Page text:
The boys from Compton practiced all year for this field trip to Beverly Hills.
They walked off their charter buses Friday and down the red carpet rolled out for them at Lawry's The Prime Rib. Through the double doors they marveled at the murals and tapestries in the massive dining room.
This would be a real test for the friends -- among a group of 25 black and Latino students who practice etiquette every Tuesday after school. Teachers call them the Gentlemen Scholars.
They can tie their own ties, make toasts and fold cloth napkins in their laps. But they don't often get the chance.
All 381 students at their school qualify for free lunches, making Lawry's, a restaurant where the cheapest entree is nearly $30, a rare treat.
By the time Benson Lewis, 10, sat down, he had lost his cuff links, distracted on the ride by a passing Maserati and the sights along Rodeo Drive. Khalil Myers, 10, sitting across the table, had laces loose on one of his alligator shoes, but was quick to monitor the others.
As classmate Ricardo "Ricky" Garcia reached for his water glass, Khalil put out his hand to stop him.
"Don't touch it until we eat!" he said.
Ten-year-old Ricky frowned, adjusting his Mickey Mouse tie with one hand and weighing his silverware with the other. Ricky's mother works at Target. His father works at a paint shop. The fanciest place he had eaten before was the Hard Rock Cafe at Universal Studios.
"This is pretty heavy!" he said of the silverware.
"Yeah, it's pretty heavy -- and it's pretty real, so don't cut your finger off!" said Khalil, whose parents both serve in the Air Force. He pronounced the restaurant "fascinating." Surely someone had rated it "five stars," he said.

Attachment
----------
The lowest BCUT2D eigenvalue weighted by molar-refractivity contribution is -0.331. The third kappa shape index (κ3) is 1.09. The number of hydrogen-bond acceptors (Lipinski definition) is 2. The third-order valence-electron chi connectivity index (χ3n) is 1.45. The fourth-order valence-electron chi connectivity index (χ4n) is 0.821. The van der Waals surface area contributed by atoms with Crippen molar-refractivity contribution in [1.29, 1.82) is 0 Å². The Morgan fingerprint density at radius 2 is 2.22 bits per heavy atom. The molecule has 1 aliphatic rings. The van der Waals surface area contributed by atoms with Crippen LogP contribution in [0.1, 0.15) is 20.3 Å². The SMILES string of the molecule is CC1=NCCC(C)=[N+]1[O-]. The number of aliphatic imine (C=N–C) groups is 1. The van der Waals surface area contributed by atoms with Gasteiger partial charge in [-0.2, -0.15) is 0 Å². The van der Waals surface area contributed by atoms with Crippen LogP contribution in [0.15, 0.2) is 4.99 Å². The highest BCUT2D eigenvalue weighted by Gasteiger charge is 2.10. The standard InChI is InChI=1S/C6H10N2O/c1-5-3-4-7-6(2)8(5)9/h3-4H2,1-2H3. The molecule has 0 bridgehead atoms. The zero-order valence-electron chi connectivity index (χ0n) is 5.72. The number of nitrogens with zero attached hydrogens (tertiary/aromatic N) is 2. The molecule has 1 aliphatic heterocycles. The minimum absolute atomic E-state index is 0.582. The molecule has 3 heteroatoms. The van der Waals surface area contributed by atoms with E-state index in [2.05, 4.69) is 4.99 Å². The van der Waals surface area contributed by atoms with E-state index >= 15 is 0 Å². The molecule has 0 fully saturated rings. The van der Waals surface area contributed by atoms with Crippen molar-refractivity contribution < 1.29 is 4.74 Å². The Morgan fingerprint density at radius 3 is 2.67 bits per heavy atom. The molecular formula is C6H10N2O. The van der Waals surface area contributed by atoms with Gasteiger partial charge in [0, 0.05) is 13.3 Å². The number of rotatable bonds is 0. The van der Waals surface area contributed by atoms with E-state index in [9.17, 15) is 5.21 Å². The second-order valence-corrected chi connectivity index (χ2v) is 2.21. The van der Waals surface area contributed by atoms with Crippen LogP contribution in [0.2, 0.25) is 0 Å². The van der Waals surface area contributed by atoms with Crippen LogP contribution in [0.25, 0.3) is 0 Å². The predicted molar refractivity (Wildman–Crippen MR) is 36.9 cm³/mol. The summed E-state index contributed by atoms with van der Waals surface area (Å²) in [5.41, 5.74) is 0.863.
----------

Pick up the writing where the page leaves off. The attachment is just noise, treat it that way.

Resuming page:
"Six!" Ricky said.
Important rules of etiquette: No elbows on the table, no talking with your mouth full, pull chairs out for ladies and if you don't like the food, keep quiet. Unofficial rules: Line up for ketchup, tell the kid next to you if you drank out of his water glass or dropped his silverware on the floor.
"No speaking when others are speaking," said Jalen Gary, 9, shooting a pointed look at Ricky.
"We're teaching them about etiquette because most of them have never been out of Compton," said Principal Jacqueline Sanderlin, who started the program for boys three years ago and plans to launch one for girls in the fall. "We feel like exposure is the key to education. It's not just books and reading."
Such exposure, she said, can set students on a path to college instead of "prison, pregnancy, violence and homelessness."
The Gentleman Scholars tried their best Friday, but Benson couldn't help praising the burgers with his mouth full and slipping a chip down John Griffin's back. John, 9, used a napkin, but still got ketchup on his good purple shirt. Ricky asked twice to be excused to use the bathroom, but climbed under the table when no one moved.
They all got quiet when Sanderlin stood to make a toast. She reminded all 70 of her students treated to the lunch that they had homework: a composition about how the field trip made them feel and "how it even changed your life, possibly."
Khalil -- who said he could tell that Lawry's mayonnaise was homemade -- plans to manage the place one day. John wants to be a lawyer. Benson plans to play quarterback for the New Orleans Saints. Ricky is divided: he will either be a "reptile scientist," he said, or "superintendent of Compton Unified School District."
On Friday, the boys shared a more immediate goal as they grudgingly left table 46, "where rich people eat," slowly making their way back down the red carpet and onto the charter bus back to Compton. One day soon, they said, they will return.